Open Mic: Riffs on Life Between Cultures in Ten Voices

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Overview

Using humor as the common denominator, a multicultural cast of YA authors steps up to the mic to share stories touching on race.

Listen in as ten YA authors — some familiar, some new — use their own brand of humor to share their stories about growing up between cultures. Henry Choi Lee discovers that pretending to be a tai chi master or a sought-after wiz at math wins him friends for a while — until it comically backfires. A biracial girl is amused when her dad clears seats for ...

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Open Mic: Riffs on Life Between Cultures in Ten Voices

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Overview

Using humor as the common denominator, a multicultural cast of YA authors steps up to the mic to share stories touching on race.

Listen in as ten YA authors — some familiar, some new — use their own brand of humor to share their stories about growing up between cultures. Henry Choi Lee discovers that pretending to be a tai chi master or a sought-after wiz at math wins him friends for a while — until it comically backfires. A biracial girl is amused when her dad clears seats for his family on a crowded subway in under a minute flat, simply by sitting quietly in between two uptight white women. Edited by acclaimed author and speaker Mitali Perkins, this collection of fiction and nonfiction uses a mix of styles as diverse as their authors, from laugh-out-loud funny to wry, ironic, or poingnant, in prose, poetry, and comic form.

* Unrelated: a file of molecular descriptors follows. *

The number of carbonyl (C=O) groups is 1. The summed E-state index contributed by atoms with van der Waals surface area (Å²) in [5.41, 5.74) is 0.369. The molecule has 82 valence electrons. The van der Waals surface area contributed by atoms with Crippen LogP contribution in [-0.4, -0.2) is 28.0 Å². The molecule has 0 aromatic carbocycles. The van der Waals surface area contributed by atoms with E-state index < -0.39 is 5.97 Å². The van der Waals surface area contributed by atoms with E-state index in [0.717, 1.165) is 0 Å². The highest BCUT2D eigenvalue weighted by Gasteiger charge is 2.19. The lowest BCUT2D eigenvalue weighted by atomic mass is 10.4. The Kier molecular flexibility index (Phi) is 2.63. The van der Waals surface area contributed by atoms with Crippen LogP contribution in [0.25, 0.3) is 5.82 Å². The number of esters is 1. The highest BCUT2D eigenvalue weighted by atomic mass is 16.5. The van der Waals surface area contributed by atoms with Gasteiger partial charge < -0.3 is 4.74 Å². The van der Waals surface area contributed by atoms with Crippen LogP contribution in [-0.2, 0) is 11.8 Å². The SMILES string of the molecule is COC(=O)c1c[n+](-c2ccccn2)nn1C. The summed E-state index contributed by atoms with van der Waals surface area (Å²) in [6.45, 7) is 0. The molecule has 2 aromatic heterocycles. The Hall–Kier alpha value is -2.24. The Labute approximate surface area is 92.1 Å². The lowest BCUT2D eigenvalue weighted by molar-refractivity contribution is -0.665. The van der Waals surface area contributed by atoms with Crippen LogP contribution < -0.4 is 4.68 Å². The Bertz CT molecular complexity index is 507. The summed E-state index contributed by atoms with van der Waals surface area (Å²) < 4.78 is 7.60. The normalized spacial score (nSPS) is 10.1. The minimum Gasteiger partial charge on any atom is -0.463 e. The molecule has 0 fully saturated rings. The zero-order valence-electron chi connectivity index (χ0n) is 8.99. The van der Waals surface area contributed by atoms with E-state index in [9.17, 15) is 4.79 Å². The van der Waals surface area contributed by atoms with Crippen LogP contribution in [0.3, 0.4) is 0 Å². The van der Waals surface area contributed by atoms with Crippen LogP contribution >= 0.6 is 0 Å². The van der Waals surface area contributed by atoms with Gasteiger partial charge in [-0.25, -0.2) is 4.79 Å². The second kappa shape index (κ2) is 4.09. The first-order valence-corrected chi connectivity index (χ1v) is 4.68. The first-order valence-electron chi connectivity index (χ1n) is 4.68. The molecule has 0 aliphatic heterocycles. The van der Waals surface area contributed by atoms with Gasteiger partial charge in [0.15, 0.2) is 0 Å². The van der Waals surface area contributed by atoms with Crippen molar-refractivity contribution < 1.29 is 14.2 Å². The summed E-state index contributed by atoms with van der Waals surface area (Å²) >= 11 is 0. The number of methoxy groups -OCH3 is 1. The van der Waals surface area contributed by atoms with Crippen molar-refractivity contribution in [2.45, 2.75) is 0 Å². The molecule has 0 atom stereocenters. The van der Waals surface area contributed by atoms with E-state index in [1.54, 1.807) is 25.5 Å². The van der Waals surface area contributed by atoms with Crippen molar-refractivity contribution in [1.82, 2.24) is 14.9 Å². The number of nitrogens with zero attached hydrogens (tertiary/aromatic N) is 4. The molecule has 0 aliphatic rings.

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Editorial Reviews

Publishers Weekly
Ten writers and artists, including Varian Johnson, Naomi Shihab Nye, and Francisco X. Stork, offer brief works of fiction and nonfiction “about the between-cultures life.” As Perkins notes, “Humor has the power to break down barriers and draw us together across borders,” and the stories within bear that out, though few qualify as laugh-out-loud funny. Most offer a subtler, uncomfortable brand of situational humor: Olugbemisola Rhuday-Perkovich calls her high school “an oasis of suburban racial integration”; when the drama club performed The Crucible, “the drama coach was sensitive enough to ask the black members of the troupe if we’d be uncomfortable playing the role of slave Tituba.” And in “Under Berlin,” written in verse, G. Neri describes a “game” that a biracial American family plays on the German subway: seeing how quickly two elderly white women will change seats after the black father sits between them. The edgy joke-flirting between a Jewish violinist and Asian comedian in Cherry Cheva’s “Talent Show” and the hero of David Yoo’s “Becoming Henry Lee,” who comically embraces Asian stereotypes in an effort to fit in, will leave readers thinking about the ways that humor can be a survival tool in a world that tends to put people in boxes. Ages 12–up. (Sept.)
From the Publisher
[A] noteworthy anthology, which robustly proves Perkins’s assertion that "funny is powerful."
—The Horn Book
VOYA - Matthew Weaver